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Seniors are more and more likely to resort to this form of property sale that is the life annuity and there is no doubt that they will be even more tomorrow. And for good reason: the population is aging, life expectancy is increasing, retirement pensions are decreasing, leading to a drop in their purchasing power.

 

In September 2018, the Prime Minister asked Dominique Libault, President of the High Council for the Financing of Social Protection (HCFPS), to conduct a study leading to guidelines and courses of action for an ambitious reform of the care of people weakened by advancing age.

 

The Libault Report “Old age, time to act” published in March 2019 marked the old age sector by the relevance of its inventory and its recommendations. It highlights the many challenges France faces in coping with the growing number of elderly people.

 

The increase in life expectancy and the arrival at an advanced age of the first generations of the baby boom raise the question of care for the elderly. France is aging but the challenge of advancing age is still ahead of us: the share of people aged 75 or over rose from 6.6% in 1990 to 9.1% in 2015, i.e. an increase of 2.5 points in 25 years.

 

In 2040, 14.6% of French people will be 75 or over, an increase of 5.5 points in 25 years. The Libault Report poses with great acuity the need to change our perspective on old age. According to INSEE figures, in 2040 more than 10 million people will be over 75, an increase of nearly 70% compared to 2018.

In addition to this, you will need to know more about it.

In other words, over the next 20 years, millions of people in France will be faced with the challenge of old age and the care of dependency.

In addition to this, you will need to know more about it.

The lengthening of the lifespan and the advancing age of the baby-boomer generation (now papy-boomers) are leading to the aging of the French population.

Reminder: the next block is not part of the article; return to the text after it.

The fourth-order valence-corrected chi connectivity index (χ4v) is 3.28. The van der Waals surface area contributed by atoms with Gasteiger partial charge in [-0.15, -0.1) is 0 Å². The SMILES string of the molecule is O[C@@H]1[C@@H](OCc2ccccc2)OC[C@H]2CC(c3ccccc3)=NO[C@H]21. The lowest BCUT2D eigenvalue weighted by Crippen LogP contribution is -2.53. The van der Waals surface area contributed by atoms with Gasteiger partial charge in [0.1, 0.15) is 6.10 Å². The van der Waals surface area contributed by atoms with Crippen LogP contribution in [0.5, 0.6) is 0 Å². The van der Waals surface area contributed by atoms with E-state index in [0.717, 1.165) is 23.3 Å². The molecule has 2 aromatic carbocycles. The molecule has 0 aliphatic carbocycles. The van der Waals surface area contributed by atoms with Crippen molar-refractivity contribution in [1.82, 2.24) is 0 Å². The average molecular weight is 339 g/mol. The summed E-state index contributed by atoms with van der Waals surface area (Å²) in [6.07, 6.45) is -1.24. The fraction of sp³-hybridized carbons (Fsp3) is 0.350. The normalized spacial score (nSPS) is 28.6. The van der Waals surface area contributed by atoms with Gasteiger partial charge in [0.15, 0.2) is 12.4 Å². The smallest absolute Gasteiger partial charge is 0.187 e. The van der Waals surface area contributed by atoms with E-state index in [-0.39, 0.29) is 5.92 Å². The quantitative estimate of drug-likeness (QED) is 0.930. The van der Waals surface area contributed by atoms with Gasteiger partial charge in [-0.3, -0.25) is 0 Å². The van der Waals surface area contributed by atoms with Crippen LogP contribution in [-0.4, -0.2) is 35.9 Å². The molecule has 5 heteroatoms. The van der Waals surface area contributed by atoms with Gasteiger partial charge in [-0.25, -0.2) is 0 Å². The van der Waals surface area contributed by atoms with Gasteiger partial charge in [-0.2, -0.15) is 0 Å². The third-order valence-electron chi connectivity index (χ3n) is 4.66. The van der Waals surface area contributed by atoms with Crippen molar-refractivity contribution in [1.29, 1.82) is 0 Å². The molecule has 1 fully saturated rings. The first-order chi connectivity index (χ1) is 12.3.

13.8 million French people were over 65 in 2020, or 20.8% of the French population. In 2050, a third of the population will be over 65 years old, whereas they represented only one person in five in 2005. This increase is even more marked for the oldest people. In 2050, the number of seniors over 85 will cross the 5 million mark, 3.2 times more than today.

 

Life expectancy is increasing by an average of four months per year:

• In 2019, it is at birth 88 years for women and 83 years for men;

• In 2050, forecasts predict a life expectancy of 90 years for women and 86 years for men.

 

This increase in life expectancy is leading to an explosion in the number of very old but able-bodied people. Thus in 2050, of the 5 million over 85 years old, 3 million will be autonomous and 2 million in a situation of loss of autonomy.

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The fall in pensions for retirees

The gross average pension is currently estimated at € 1,578 (all plans combined, derived rights included), by the Retirement Orientation Council (COR).

The graph showing the data from the report of the retirement guidance council (June 2019) illustrates the increase in the share of pensions in French society.